Here’s How the City Is Preparing to Distribute a COVID-19 Vaccine Once One Is Ready

Several vaccines for the novel coronavirus could be ready by mid-December. Here’s what — and how long — it’ll take to make them accessible to those who need them most.

vaccine distribution

Several vaccines for the novel coronavirus could be ready by mid-December. Here’s what the vaccine distribution plans look like for Philly. Photograph by FG Trade/Getty Images

After months of clinical trials, several vaccines for COVID-19 could be ready for distribution as early as December. Moderna, the Pfizer and BioNTech team, and AstraZeneca have all announced plans to seek emergency use authorizations (EUAs) from the Food and Drug Administration after trial results showed their vaccines are safe and range from 70 percent to more than 90 percent effective against COVID-19. The FDA announced that its vaccine advisory committee will meet on December 10th to discuss the Pfizer and BioNTech EUA application and determine whether it should be approved.

“The FDA has been preparing for the review of EUAs for COVID-19 vaccines for several months and stands ready to do so as soon as an EUA request is submitted,” FDA commissioner Stephen Hahn said in a statement. “While we cannot predict how long the FDA’s review will take, the FDA will review the request as expeditiously as possible, while still doing so in a thorough and science-based manner, so that we can help make available a vaccine that the American people deserve as soon as possible.”

In response to the news, health officials have begun ramping up efforts to prepare to distribute the vaccine to populations throughout the city. It’s likely that the first available doses of the vaccine will be reserved for health-care workers and those who come in close contact with COVID-19-positive patients, but much of the city’s vaccine distribution plan is still in the works. Here’s what we’ve learned about preparations the city has made — as well as concerns some officials have about their ability to make the vaccine accessible to those who need it most.

Philly began preparing for a COVID-19 vaccine long before one was ready.

In mid-October, the Philadelphia Department of Public Health issued a draft COVID-19 Vaccine Distribution Plan documenting its tentative strategies for dispersing a COVID-19 vaccine. The plan explores everything from recruitment and training (to ensure that providers know how to properly administer the vaccine) to prioritization strategies that ensure the populations with the highest risk are protected first.

But those plans can only go so far. James Garrow, a spokesperson for the Philadelphia Department of Public Health, says the city’s plans largely hinge on guidance it has yet to receive from federal health officials about who should be prioritized to receive the vaccine, when vaccine doses will arrive in the city, what kind of vaccine the city should expect to receive, and how many doses the city should anticipate.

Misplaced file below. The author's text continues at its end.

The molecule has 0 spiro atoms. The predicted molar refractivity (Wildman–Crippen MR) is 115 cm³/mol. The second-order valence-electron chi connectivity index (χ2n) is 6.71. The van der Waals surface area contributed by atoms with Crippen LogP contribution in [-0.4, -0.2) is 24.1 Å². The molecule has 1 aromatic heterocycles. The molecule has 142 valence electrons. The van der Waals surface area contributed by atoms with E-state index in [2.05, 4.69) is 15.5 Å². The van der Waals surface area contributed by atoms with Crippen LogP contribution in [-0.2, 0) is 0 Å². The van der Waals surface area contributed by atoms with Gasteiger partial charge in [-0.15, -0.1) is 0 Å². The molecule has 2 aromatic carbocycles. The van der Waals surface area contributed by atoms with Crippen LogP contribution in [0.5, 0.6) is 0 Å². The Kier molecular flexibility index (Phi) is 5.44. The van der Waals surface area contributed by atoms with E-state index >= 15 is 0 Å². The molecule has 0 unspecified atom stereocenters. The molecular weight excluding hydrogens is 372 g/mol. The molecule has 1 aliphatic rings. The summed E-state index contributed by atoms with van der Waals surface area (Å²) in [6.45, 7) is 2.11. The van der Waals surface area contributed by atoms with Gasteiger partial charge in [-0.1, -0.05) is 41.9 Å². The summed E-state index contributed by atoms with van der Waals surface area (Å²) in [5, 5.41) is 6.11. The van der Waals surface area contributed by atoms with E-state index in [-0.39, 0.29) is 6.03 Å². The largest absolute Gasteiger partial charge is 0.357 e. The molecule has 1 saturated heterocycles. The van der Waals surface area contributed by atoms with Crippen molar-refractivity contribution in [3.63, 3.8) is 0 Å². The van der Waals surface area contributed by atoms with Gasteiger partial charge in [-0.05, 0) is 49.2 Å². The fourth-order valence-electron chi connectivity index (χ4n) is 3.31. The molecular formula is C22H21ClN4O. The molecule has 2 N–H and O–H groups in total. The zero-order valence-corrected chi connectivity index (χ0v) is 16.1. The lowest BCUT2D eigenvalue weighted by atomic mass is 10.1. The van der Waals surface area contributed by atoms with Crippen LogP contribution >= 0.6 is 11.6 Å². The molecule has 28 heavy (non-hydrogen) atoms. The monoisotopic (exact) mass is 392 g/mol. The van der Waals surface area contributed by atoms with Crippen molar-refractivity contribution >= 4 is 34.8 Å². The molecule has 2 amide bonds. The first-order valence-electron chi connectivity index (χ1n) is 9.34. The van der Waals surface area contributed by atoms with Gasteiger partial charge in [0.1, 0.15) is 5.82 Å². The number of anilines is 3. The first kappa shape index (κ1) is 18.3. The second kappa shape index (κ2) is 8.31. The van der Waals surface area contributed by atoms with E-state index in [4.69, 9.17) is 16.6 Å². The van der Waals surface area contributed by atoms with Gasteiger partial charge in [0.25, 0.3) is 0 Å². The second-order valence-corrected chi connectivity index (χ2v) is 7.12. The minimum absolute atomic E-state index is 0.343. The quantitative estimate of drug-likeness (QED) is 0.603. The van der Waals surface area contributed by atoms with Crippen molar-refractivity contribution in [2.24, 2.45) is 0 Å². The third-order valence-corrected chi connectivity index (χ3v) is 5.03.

“The most important thing to understand about COVID-19 vaccine planning right now is that we’ve got plans, but we have outstanding questions about the most important parts of what needs to go into the plans,” Garrow explains. “All of that is dependent on the vaccine creators successfully receiving an Emergency Use Authorization from the FDA, which only one has even applied for.”

The city’s efforts will be guided by a newly established Vaccine Advisory Committee.

Last week, the city announced the establishment of its own Vaccine Advisory Committee, made up of 40 experts representing local nonprofits, academic medical centers, and city agencies who will advise the health department on planning the distribution of a COVID-19 vaccine. The idea is to get input from as many experienced, relevant voices as possible to make sure no group gets overlooked in the vaccine rollout.

As Garrow explains it, the process for any vaccine distribution begins with the Centers for Disease Control laying out guidance for how the vaccine should be distributed and who should get it first. From there, federal agencies are expected to distribute to their employees, and large health-care systems will likely receive direct shipments to distribute to staff. “It’s impossible to say if we have the infrastructure to support vaccine distribution. We have some, our partners have some, different vaccines will have different requirements, different vaccines will be available at different times, and different vaccines will go to different places and be used for different groups,” Garrow says.

Health-care workers will likely get the vaccine first.

According to Garrow, once the FDA has reviewed vaccine developers’ EUA applications, the CDC’s Advisory Committee on Immunization Practices will develop and release guidance about which populations should be prioritized to receive a vaccine. The health department believes high-risk health-care workers, like those who care for COVID-positive patients, will be among the first groups recommended. But even this group, Garrow says, will need to be broken down into smaller segments.